A functional thought might be to safety-check your tire pressure before you leave on a long drive on an extra hot day. But to imagine the gory details of a tire blowout resulting in a tragic accident with you being thrown out of the car, run over by an eighteen-wheeler, and your mangled body found in the ditch by your cousin, the paramedic, goes far beyond any useful caution.

A good thought might be to offer to help your neighbor trim the hedge on your shared property line. But then you anxiously project onto your neighbor that he’s secretly an agent of the KGB, he’s trimming the hedge so the Russian spy satellite can keep a better eye on your private activities, and his daughter is trying to seduce your son into joining some counter-culture cult.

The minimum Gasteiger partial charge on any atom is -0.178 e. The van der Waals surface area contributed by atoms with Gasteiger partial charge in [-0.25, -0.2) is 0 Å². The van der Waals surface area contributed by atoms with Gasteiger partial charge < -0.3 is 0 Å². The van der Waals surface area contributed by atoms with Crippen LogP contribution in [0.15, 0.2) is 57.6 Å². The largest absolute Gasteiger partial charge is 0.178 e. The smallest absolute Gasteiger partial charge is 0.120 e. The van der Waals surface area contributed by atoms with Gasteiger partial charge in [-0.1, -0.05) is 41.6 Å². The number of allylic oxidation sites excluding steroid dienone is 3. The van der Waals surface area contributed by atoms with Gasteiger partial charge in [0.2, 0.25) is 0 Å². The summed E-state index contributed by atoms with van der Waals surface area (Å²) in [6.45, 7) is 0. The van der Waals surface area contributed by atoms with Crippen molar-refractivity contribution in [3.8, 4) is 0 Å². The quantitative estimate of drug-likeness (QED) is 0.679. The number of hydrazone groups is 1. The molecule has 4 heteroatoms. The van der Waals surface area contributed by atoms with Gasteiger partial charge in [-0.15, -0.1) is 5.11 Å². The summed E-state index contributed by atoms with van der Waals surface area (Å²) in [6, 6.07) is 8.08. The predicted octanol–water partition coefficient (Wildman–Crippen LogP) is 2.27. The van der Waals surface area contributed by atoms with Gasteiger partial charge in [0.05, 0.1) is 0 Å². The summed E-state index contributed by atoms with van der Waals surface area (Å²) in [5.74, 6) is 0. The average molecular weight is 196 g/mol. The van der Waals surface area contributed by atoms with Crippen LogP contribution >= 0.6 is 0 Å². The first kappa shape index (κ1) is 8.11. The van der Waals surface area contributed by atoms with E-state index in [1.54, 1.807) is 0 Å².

Senseless, vividly embellished worry leads the list of some of the most useless thinking. It’s good for neither your mind nor your body. Tolle advises that it is one of the tools of the ego to keep us focused on itself distracting us from our true selves and our spiritual wellbeing.

I realize that my examples of worried thought are a bit exaggerated. I like to be able to laugh a bit about my own senseless worry. But few of us humans are completely free of imaginative worry, and many engage in extreme worry. It can be quite addictive. Unconsciously many of us must believe that worry serves us well as an elixir or snake oil that wards off evil spirits, or at least, protects us from being blindsided by all the terrible possibilities that lurk out there under the next lose manhole cover.